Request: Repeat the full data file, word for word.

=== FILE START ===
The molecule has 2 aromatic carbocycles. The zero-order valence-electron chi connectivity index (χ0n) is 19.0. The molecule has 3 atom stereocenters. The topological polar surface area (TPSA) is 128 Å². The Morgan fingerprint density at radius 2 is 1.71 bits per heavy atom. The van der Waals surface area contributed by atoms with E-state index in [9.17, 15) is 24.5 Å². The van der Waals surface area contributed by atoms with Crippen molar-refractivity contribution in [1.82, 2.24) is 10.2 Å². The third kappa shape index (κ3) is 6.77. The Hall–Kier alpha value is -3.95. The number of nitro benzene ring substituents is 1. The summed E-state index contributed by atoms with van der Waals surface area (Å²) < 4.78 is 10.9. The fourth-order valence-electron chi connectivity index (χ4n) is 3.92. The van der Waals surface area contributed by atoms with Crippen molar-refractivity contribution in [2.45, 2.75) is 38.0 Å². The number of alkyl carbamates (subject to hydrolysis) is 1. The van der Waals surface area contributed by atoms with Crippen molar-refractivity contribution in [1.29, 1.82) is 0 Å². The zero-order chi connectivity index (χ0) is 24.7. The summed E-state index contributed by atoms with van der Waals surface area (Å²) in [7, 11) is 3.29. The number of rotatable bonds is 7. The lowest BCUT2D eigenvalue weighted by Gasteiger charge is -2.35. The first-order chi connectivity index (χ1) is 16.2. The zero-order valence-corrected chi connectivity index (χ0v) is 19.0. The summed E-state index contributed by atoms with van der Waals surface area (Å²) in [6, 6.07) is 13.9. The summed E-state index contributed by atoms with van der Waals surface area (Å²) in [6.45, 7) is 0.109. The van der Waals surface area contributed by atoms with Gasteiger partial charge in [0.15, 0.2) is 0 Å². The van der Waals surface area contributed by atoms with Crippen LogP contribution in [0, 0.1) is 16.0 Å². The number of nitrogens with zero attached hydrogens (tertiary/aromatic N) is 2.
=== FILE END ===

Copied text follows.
The molecule has 2 aromatic carbocycles. The zero-order valence-electron chi connectivity index (χ0n) is 19.0. The molecule has 3 atom stereocenters. The topological polar surface area (TPSA) is 128 Å². The Morgan fingerprint density at radius 2 is 1.71 bits per heavy atom. The van der Waals surface area contributed by atoms with E-state index in [9.17, 15) is 24.5 Å². The van der Waals surface area contributed by atoms with Crippen molar-refractivity contribution in [1.82, 2.24) is 10.2 Å². The third kappa shape index (κ3) is 6.77. The Hall–Kier alpha value is -3.95. The number of nitro benzene ring substituents is 1. The summed E-state index contributed by atoms with van der Waals surface area (Å²) < 4.78 is 10.9. The fourth-order valence-electron chi connectivity index (χ4n) is 3.92. The van der Waals surface area contributed by atoms with Crippen molar-refractivity contribution in [2.45, 2.75) is 38.0 Å². The number of alkyl carbamates (subject to hydrolysis) is 1. The van der Waals surface area contributed by atoms with Crippen molar-refractivity contribution in [1.29, 1.82) is 0 Å². The zero-order chi connectivity index (χ0) is 24.7. The summed E-state index contributed by atoms with van der Waals surface area (Å²) in [7, 11) is 3.29. The number of rotatable bonds is 7. The lowest BCUT2D eigenvalue weighted by Gasteiger charge is -2.35. The first-order chi connectivity index (χ1) is 16.2. The zero-order valence-corrected chi connectivity index (χ0v) is 19.0. The summed E-state index contributed by atoms with van der Waals surface area (Å²) in [6, 6.07) is 13.9. The summed E-state index contributed by atoms with van der Waals surface area (Å²) in [6.45, 7) is 0.109. The van der Waals surface area contributed by atoms with Gasteiger partial charge in [0.15, 0.2) is 0 Å². The van der Waals surface area contributed by atoms with Crippen LogP contribution in [0, 0.1) is 16.0 Å². The number of nitrogens with zero attached hydrogens (tertiary/aromatic N) is 2.